Celebrated on March 8th, International Women’s Day’s aims to focus global attention on themes of gender equality, bias, stereotypes and discrimination. This is a perfect occasion to reflect on the significance of this date in 2022 and beyond. We speak with The Nine advisory board members Dr Audrey-Flore Ngomsik, Founder & CEO of Trianon Scientific Communications, and Louma Albik, Founder of SB Overseas. Interview by Sidwell Lambotte.
International Women’s Day has become a significant day of celebration worldwide, but what does it means to you, and what message do you think should be conveyed this year in particular?
A-F. N: International Women Day is for me, a day to remember that even if women constitute 50% of the world’s population, they still have to fight for equal rights. Whatever the progresses made in the last century, this day reminds us that until women get the same rights than men all over the word, the fight to obtain it should go on.
For that, I like to celebrate women of today, and also take a step back to see what were key moments for gender equality the year before.
In 2021, the most significant points for me were: 8 countries elected a woman at the highest level of decision-making e.g. presidency, vice presidency Ngozi Okonjo-Iweala became the first woman and first African to lead the World Trade Organization Spain strengthened its laws against rape The legacy of Henrietta Lacks has been finally recognised. These are achievements to be proud of!
L. A: The 8th of March is a special day that is close to my heart. Every day we fight for our rights, to do something different. It’s a celebration of how far we’ve come. We need to highlight, even the small things, so that other women can see and invest too. We need to open minds and show what we can achieve.
The 8th of March is also a day of solidarity because there are still a lot of women who are beaten, raped, killed… Maybe thanks to this day these women will find the courage to tell their story.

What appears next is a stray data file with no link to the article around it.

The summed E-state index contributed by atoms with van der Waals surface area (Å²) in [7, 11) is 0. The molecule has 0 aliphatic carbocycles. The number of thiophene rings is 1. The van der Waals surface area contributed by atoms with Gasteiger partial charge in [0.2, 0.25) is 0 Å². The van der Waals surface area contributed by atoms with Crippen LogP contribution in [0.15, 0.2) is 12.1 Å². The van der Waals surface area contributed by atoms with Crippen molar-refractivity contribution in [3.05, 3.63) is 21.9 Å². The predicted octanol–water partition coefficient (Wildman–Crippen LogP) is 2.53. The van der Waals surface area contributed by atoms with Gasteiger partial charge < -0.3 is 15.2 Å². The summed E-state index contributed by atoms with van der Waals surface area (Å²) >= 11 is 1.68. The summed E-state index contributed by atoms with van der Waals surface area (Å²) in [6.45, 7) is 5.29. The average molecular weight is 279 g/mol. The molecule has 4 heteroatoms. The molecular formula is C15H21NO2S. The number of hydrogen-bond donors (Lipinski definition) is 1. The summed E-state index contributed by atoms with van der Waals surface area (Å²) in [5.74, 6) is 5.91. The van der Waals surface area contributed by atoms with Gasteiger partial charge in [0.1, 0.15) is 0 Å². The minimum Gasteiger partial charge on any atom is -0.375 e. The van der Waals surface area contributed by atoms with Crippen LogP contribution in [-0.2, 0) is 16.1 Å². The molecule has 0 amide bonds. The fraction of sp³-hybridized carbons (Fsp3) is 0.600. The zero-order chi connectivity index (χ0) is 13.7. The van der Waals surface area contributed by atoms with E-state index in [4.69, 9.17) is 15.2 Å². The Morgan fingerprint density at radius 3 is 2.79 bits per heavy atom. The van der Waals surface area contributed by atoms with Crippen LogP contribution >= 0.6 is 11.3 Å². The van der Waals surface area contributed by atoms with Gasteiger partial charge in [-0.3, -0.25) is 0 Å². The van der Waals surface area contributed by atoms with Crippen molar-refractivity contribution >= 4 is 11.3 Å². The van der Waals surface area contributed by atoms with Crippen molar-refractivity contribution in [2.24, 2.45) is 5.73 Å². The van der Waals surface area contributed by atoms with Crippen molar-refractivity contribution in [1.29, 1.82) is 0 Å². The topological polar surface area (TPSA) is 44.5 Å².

Ultimately, I hope that one day we can have a day where we don’t just celebrate women but the victory of our rights and what we deserve. Women give a lot. This day is a reminder that there is always hope; together as women we can find the light for all women around the world, everywhere. If we light a light for one woman, many families will be touched, many generations can change.
How does International Women’s Day fit into the wider conversation about feminism?
A-F. N: I think that on this day especially, feminism is an attempt to guarantee equal opportunities and equity for both men and women, which do not exist right now. It is called feminism and not humanism because we need to name the problem. Feminism is the way to tell women that they matter equally. The same is true of International Women’s Day.
L. A: People sometimes think that feminism is about hating men. For me, feminism means women together, it means getting the same rights as men. We are not at war with men! Feminism is the will to give women their rights. We “do everything,” we have the “right to do everything” but we don’t have the same rights as men.